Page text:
On the floor of Congress sit some fifty or sixty of its 435 members. There is no air of tension. The galleries are empty, save for a few regular gallery-veterans whom no one knows except by appearance. Only the occupants of the press gallery, who always have advance knowledge of White House messages, seem interested. Back of their gallery the telegraph companies are getting ready for a killing. They have ordered extra messenger boys for the flood of exultation and execration that will soon be on the wires. The Senate presents substantially the same picture.

The clerk, who has read thousands of messages, begins to read. A few representatives begin to listen. What's this?

It was a comprehensive message from President Franklin D. Roosevelt, suggesting certain court reforms, such as speeding up constitutional cases, protecting the government's interest where a constitutional issue is involved, enlarging the number of district judges, and altering procedural matters. These suggestions were considered necessary and have nearly all become the law by Congressional enactment.

What really raised tremendous opposition, however, was the proposal to increase the size of the Supreme Court—to "pack" the Court.

At the same time, serious disputes between labor and employer were arising over the country. Before the Court, but not passed on, were the Social Security, Labor Relations, and TVA acts. It was generally the opinion, before the controversy started, that all these, as well as numerous other acts, would be declared unconstitutional.

Everybody, including the justices of the Supreme Court, took part in the unseemly row. Of course, the justices did not take a public or open part (except the Chief Justice, who, in a letter to a favorite senator, rendered a public unofficial opinion for the first time in the history of the Court). But the justices were particularly humiliated over the fact that more justices might be put in the High Court. The situation was similar to the threatened "packing" of the House of Lords in England by Asquith in 1911. Asquith, Prime Minister, made the threat, but the Lords so detested the idea of more ready-made noble lords from the beer baronage and codfish aristocracy, to be created by His Majesty the King for packing purposes only, that they gave in to the House of Commons and quit blocking legislation.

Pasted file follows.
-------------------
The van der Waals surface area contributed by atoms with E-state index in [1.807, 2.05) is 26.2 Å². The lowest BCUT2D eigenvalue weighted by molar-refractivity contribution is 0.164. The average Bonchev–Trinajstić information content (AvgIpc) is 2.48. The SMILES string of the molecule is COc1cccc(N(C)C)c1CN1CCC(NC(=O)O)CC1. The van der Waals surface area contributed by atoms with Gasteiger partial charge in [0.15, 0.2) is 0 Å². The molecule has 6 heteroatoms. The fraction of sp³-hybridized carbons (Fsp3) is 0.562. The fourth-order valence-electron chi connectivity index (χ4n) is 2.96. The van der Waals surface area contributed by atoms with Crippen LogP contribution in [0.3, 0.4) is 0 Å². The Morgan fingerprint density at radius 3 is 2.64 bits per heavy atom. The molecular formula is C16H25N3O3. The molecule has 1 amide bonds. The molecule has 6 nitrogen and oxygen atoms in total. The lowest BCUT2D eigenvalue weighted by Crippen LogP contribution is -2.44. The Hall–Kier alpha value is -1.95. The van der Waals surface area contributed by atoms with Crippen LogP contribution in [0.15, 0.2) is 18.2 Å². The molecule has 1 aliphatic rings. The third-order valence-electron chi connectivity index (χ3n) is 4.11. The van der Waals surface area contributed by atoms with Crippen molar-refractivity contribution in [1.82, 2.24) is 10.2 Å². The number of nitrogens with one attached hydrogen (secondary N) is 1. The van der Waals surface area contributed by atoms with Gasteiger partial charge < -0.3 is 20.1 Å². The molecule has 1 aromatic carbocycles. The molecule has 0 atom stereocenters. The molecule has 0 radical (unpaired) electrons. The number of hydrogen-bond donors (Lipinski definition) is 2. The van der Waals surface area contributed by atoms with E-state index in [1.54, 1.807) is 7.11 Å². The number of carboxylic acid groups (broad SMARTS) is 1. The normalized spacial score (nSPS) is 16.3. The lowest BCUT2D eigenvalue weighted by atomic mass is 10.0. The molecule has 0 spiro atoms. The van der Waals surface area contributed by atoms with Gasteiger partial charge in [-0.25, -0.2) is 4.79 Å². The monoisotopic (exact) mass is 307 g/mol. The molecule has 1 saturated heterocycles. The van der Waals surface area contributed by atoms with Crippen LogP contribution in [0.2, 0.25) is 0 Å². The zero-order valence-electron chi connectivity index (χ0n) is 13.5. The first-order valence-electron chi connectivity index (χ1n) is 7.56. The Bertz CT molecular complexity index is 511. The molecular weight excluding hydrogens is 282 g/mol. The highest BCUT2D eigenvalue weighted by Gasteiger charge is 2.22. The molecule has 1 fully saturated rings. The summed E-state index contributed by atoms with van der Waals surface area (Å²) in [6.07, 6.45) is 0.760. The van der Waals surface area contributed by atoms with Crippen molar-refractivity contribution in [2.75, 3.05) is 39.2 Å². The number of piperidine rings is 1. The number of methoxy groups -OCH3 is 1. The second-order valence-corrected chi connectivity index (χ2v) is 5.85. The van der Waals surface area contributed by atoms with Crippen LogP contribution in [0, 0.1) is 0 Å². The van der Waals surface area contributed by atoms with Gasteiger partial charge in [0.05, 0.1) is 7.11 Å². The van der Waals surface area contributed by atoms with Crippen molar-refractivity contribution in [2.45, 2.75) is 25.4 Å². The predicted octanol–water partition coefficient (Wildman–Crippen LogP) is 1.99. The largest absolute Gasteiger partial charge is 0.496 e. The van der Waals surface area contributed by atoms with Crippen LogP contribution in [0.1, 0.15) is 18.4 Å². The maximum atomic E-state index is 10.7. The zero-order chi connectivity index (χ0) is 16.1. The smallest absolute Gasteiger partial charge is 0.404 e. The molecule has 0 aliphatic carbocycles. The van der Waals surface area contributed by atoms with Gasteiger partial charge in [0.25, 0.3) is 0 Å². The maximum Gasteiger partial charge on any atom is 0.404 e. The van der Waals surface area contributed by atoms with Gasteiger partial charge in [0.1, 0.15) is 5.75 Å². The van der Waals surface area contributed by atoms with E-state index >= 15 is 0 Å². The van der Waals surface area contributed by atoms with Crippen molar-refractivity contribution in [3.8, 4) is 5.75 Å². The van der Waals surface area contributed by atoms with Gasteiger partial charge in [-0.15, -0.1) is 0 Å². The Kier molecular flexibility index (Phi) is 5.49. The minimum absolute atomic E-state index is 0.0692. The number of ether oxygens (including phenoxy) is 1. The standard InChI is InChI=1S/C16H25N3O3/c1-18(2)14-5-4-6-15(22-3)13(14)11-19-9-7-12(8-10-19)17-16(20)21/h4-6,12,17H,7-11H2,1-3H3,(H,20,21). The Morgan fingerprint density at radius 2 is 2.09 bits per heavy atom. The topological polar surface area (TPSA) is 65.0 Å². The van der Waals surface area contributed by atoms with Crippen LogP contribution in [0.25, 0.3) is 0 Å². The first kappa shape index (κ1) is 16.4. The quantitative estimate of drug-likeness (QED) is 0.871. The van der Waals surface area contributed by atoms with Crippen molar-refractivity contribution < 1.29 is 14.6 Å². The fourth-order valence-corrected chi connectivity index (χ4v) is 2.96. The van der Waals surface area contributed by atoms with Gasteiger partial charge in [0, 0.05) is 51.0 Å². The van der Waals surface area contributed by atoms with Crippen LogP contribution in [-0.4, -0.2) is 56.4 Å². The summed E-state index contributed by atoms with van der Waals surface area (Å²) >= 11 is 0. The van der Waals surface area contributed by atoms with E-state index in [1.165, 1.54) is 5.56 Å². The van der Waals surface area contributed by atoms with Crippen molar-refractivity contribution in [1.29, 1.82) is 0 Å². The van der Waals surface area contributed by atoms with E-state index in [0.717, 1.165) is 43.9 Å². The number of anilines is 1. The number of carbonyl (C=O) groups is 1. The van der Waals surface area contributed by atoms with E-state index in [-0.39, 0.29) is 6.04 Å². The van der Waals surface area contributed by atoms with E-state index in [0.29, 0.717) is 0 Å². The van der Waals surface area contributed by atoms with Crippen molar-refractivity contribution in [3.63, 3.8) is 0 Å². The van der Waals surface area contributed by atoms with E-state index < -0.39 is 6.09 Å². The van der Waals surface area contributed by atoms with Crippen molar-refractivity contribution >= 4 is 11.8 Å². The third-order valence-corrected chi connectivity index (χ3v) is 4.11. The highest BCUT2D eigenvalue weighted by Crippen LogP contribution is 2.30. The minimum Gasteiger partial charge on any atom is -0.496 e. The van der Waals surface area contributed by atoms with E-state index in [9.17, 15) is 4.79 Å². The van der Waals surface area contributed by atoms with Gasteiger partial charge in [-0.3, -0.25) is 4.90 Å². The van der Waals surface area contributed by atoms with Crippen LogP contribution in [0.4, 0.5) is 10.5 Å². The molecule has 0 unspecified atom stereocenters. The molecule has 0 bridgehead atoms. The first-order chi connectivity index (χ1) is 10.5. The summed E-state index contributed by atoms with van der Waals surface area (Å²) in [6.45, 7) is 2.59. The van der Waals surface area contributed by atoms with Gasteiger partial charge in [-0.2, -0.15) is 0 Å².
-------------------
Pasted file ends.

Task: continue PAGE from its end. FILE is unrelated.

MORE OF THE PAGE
During the Supreme Court controversy, various senators had secret conferences with Chief Justice Hughs and other justices. The story in Washington is that the senators politely suggested that if some of the High Court justices didn't change their opinions, the Court would surely get packed. Of these senators, one boasts of how, as a "liberal," he, Horatius-like, saved the country by getting the justices to reverse their opinions.

I do no vouch for the truth of all this. However, I predict Memoirs will be written some day, and the whole story will come out, unless the one or more senators who know the truth die early, and modestly.